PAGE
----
To that end, this Ford is Mike’s magnum opus. It’s his second kick at the Model A can, but this time he didn’t settle at coyly nudging the aluminum cylinder down the road.
Atop the list of boxes this second Model A needed to tick were three items: It had to push Mike’s limits as a fabricator; it had to be Ford powered; and it had to scare the shit out of anyone willing to be inside it.
“With my last Model A, I had already gone the traditional hot rod route. The motor and wheel choice were atypical, but replace the BMW M60 with a Flathead V8 and RS with period-correct wire wheels and you’d be there. I didn’t want to become known as a one trick pony in the world of hot rods, so for this car I approached it as differently as I could.”
To look at it, this truck contains just the right elements of nearly every automotive genre. It’s a vehicle that has all the right elements of a hot rod, but at the same time could never be mistaken for just another cool Model A. That aesthetic is deliberate and was established long before Mike bought the base vehicle.
The all-original, fully operable, blank slate was purchased from the famous Pomona swap meet. Its grey paint caught Mike’s eye, and the fact it was a ’31 closed cab sealed the deal. In Mike’s eyes, the ’31 has the best lines of all the Model As.
“It might seem like a waste to some, to buy a running vehicle for what I wanted to do. But with my last truck I had to hunt down the smallest bits, and it really slowed down the process. I wasn’t against buying just a body but I couldn’t find the right one complete. I told the owner of this truck I wasn’t going to cut it up, but it was stripped later that day.”Self Elevation
In the spirit of self challenge, Mike designed the chassis himself on paper. Once the basics were sketched out they were stuck to the work bench while the California-based StanceWorks shop was filled with sparks. “Just about anything can be built with a 4.5-inch grinder, a MIG welder, and determination” Mike adds.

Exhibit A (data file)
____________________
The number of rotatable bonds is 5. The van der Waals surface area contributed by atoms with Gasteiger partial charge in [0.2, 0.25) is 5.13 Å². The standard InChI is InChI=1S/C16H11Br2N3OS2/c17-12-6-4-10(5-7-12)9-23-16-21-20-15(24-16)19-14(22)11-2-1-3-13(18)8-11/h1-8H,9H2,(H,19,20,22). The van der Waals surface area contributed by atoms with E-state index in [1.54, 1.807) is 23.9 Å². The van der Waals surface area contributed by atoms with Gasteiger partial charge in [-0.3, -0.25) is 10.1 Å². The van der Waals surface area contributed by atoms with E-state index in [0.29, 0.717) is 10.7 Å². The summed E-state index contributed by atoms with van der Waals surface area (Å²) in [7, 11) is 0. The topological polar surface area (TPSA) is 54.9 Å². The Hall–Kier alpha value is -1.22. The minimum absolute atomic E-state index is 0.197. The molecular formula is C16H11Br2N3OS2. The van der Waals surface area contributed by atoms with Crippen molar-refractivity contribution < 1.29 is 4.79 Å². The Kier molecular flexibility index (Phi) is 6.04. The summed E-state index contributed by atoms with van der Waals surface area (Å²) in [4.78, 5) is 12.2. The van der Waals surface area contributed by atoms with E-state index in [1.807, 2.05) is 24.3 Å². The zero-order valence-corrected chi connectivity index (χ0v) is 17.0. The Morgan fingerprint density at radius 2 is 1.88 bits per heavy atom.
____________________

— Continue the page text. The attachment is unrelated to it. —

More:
The main chassis is constructed of 2×3 .120 wall steel. The remainder is constructed of 1.75 DOM tube to form the roll bar, rear suspension mounts, and radiator mounts.
During the design and construction of the suspension, Mike put the pencil down and picked up a mouse. Starting with the creation of motor mounts, gussets, and various frame embellishments, he learned Autodesk’s Fusion 360 mid project.
Creating a personal challenge, within a personal challenge, he designed the suspension entirely within the CAD program. “The suspension design offered up its fair share of hurdles, but I was never going to properly learn about camber curve, roll center, and anti-dive without diving in. It’s one thing to read about these concepts but entirely different to implement it yourself from scratch.”
From hub to chassis pick-up points, there isn’t a part of the suspension that lacks Mike’s fingerprint.
H&R adjustable coil-overs are found at all four corners. In the rear, the coil-overs are connected to a triangulated four-link. Up front Mike crafted his own independent front suspension system based on what he rendered digitally.
The one-off upper and lower control arms are connected to Mustang SS550 front spindles and Ford Motorsport hubs. Mounted to the the hubs are one of the vehicles most distinctive features – 2018 Mazda IMSA Le Mans Prototype Motegi Wheels.
There are no shenanigans here, these are legitimate center-lock race wheels, 18×12.5-inch up front and 18×13-inch in the rear. “Wheels are an important part of all my builds. These were a great find, the effort to make them work was significant but the visual impact is well worth it. The previous owners sold them to me at a good price figuring I could never put them to use on a vehicle, but here they are.”
Because someone is certain to ask, Mike is sure – as are we – that with no DOT approval these wheels and tires are, technically not street legal. Thankfully, the authorities have always been fairly sympathetic to hot rods. Besides, if anything is going to provoke an unplanned roadside stop, it’s the car’s volume.Cranked To 11